|Publication number||US4723284 A|
|Application number||US 06/466,128|
|Publication date||Feb 2, 1988|
|Filing date||Feb 14, 1983|
|Priority date||Feb 14, 1983|
|Publication number||06466128, 466128, US 4723284 A, US 4723284A, US-A-4723284, US4723284 A, US4723284A|
|Inventors||Robert G. Munck, Steven E. Chapin|
|Original Assignee||Prime Computer, Inc.|
|Export Citation||BiBTeX, EndNote, RefMan|
|Patent Citations (18), Non-Patent Citations (7), Referenced by (131), Classifications (14), Legal Events (12)|
|External Links: USPTO, USPTO Assignment, Espacenet|
The field of this invention is data communications, and more particularly, relates to authentication of remote terminals, including computers, in a communications system.
Access control and authentication of remote users has been a problem of increasing importance, particularly in the field of electronic funds transfer (EFT), and other fields requiring secure data communications. The National Bureau of Standards has adopted the data encryption standard (DES) as a relatively efficient, in terms of hardware and time, method of encrypting data for transmission. However, the DES is presently believed to have an insufficient degree of security for many users, and presents problems in the area of key distribution.
There are other more secure types of systems known in the prior art, such as those known as public key systems. In general, the public key system includes a plurality of terminals coupled by a communications medium, where each terminal has an associated encryption procedure (or transformation or operator) E and different decryption procedure (or transformation or operator) D, which may be applied to a message M. These transformatins E and D are related so that E(M)=C and D(C)=M. Moreover, pairs of transformations E and D are relatively easy to generate, but D is substantially not derivable from E. As used herein, the term "substantially not derivable" means not practically feasible. In addition, the encryption transformation and the decryption transformation are inversly related so that E(D(M))=D(E(M))=M. An encryption transformation meeting these conditions is referred to as a trap-door, one-way function.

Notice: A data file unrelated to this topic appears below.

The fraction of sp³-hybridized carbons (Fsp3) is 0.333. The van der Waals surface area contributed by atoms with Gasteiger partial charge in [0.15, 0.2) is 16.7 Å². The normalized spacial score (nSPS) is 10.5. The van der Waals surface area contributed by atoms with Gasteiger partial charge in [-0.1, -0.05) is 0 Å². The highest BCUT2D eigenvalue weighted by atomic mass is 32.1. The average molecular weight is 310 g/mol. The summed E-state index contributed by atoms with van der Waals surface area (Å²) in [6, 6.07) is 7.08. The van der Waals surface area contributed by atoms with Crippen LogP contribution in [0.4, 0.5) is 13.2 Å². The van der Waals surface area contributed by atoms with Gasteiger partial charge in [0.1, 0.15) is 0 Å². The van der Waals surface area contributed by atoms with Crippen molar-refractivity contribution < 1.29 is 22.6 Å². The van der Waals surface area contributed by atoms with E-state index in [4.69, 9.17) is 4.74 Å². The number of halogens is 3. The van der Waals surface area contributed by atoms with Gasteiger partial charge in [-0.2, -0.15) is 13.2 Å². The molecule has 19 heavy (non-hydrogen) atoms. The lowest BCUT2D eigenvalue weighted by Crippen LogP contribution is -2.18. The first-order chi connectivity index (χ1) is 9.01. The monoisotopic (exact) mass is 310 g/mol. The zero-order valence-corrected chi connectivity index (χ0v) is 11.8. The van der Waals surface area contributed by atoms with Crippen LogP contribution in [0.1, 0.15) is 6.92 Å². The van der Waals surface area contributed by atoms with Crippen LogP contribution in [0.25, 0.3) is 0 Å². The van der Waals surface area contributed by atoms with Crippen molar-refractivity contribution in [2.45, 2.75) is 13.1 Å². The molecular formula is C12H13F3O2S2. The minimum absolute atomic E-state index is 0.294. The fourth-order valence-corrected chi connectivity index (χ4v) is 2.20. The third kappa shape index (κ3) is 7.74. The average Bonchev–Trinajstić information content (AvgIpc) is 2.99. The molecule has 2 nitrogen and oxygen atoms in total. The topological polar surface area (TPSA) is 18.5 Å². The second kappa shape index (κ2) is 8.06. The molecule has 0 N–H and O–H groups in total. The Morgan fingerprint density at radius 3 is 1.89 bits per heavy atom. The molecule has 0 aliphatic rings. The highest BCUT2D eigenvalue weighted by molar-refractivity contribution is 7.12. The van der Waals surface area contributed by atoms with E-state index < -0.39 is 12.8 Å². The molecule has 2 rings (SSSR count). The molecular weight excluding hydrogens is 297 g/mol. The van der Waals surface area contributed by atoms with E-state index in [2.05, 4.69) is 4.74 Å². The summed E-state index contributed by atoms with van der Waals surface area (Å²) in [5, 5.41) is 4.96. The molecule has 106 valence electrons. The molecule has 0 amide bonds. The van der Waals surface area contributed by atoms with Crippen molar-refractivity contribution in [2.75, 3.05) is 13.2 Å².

Each terminal may generate his own encryption key, decryption key pair (E,D). By way of example, a first terminal (denoted A) may be characterized by an encryption key EA and a decryption key DA, and a second terminal (denoted B) may be characterized by an encryption key EB and a decryption key DB. In a typical public key system, the encryption keys EA and EB are made publically available, while the decryption keys are kept secret by the respective terminals. Terminal A may then use terminal B's encryption key to send an encrypted message C(=EB (M)) to terminal B over an open, or non-secure, channel. Since only terminal B knows DB and DB is substantially not derivable from EB, only terminal B can determine the message content of the encrypted message by reverse transforming C, i.e. DB (C)=DB (EB (M))=M.
Moreover, if terminal A had further encoded C with its secret decryption key (i.e. DA (EB (M))=C), then terminal B can decode the message using terminal A's known encryption key (EA) and its own secret decryption key DB to obtain the message M, i.e. EA (DB (C)=M), and be assured that only terminal A could have authored the message (since only terminal A could generate a message that could be decoded with EA). For example, see Trans. Inform. Theory, IT-22, 6 (November 1976).
The integrity of public key systems is primarily dependent on the degree of confidence in the one-way trap-door function. There are two generally known approaches to the one-way trap-door function. The first, using knapsack functions, has been proposed by R. Merkle and M. Hellman. Another, referred to as the RSA Technique, is based on the difficulty of factoring large composite numbers. See Rivest, et al., "A Method for Obtaining Digital Signatures and Public Key Cryptosystems", Comm. ACM, Vol. 21, No. 2 (February 1978). While all the known approaches may be considered to be "breakable" in some sense (for example, by trial and error), at this time the RSA technique system appears somewhat more secure than other known cryptographic techniques. See Scientific American, (August 1982), p. 67B, 68.